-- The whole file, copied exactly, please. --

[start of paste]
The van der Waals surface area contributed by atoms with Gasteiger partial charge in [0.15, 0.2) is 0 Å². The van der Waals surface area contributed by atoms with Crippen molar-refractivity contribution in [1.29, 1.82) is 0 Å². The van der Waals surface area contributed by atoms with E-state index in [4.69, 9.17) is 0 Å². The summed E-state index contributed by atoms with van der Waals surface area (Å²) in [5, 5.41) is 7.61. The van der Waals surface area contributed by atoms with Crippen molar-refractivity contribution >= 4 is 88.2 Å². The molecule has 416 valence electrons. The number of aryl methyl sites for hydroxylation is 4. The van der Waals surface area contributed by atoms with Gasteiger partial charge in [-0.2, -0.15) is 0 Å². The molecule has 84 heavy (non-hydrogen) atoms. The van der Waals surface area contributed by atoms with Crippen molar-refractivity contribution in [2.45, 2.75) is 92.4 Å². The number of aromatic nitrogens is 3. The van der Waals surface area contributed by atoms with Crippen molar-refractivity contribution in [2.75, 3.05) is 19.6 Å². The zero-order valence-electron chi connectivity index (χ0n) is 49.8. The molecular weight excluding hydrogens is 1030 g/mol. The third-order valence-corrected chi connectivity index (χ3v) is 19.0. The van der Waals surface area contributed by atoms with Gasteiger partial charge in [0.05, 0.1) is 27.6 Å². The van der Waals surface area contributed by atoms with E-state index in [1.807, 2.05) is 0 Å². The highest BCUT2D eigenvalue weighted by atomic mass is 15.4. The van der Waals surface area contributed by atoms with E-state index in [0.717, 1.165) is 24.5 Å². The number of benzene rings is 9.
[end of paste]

The van der Waals surface area contributed by atoms with Gasteiger partial charge in [0.15, 0.2) is 0 Å². The van der Waals surface area contributed by atoms with Crippen molar-refractivity contribution in [1.29, 1.82) is 0 Å². The van der Waals surface area contributed by atoms with E-state index in [4.69, 9.17) is 0 Å². The summed E-state index contributed by atoms with van der Waals surface area (Å²) in [5, 5.41) is 7.61. The van der Waals surface area contributed by atoms with Crippen molar-refractivity contribution >= 4 is 88.2 Å². The molecule has 416 valence electrons. The number of aryl methyl sites for hydroxylation is 4. The van der Waals surface area contributed by atoms with Gasteiger partial charge in [-0.2, -0.15) is 0 Å². The molecule has 84 heavy (non-hydrogen) atoms. The van der Waals surface area contributed by atoms with Crippen molar-refractivity contribution in [2.45, 2.75) is 92.4 Å². The number of aromatic nitrogens is 3. The van der Waals surface area contributed by atoms with Crippen molar-refractivity contribution in [2.75, 3.05) is 19.6 Å². The zero-order valence-electron chi connectivity index (χ0n) is 49.8. The molecular weight excluding hydrogens is 1030 g/mol. The third-order valence-corrected chi connectivity index (χ3v) is 19.0. The van der Waals surface area contributed by atoms with Gasteiger partial charge in [0.05, 0.1) is 27.6 Å². The van der Waals surface area contributed by atoms with E-state index in [1.807, 2.05) is 0 Å². The highest BCUT2D eigenvalue weighted by atomic mass is 15.4. The van der Waals surface area contributed by atoms with E-state index in [0.717, 1.165) is 24.5 Å². The number of benzene rings is 9.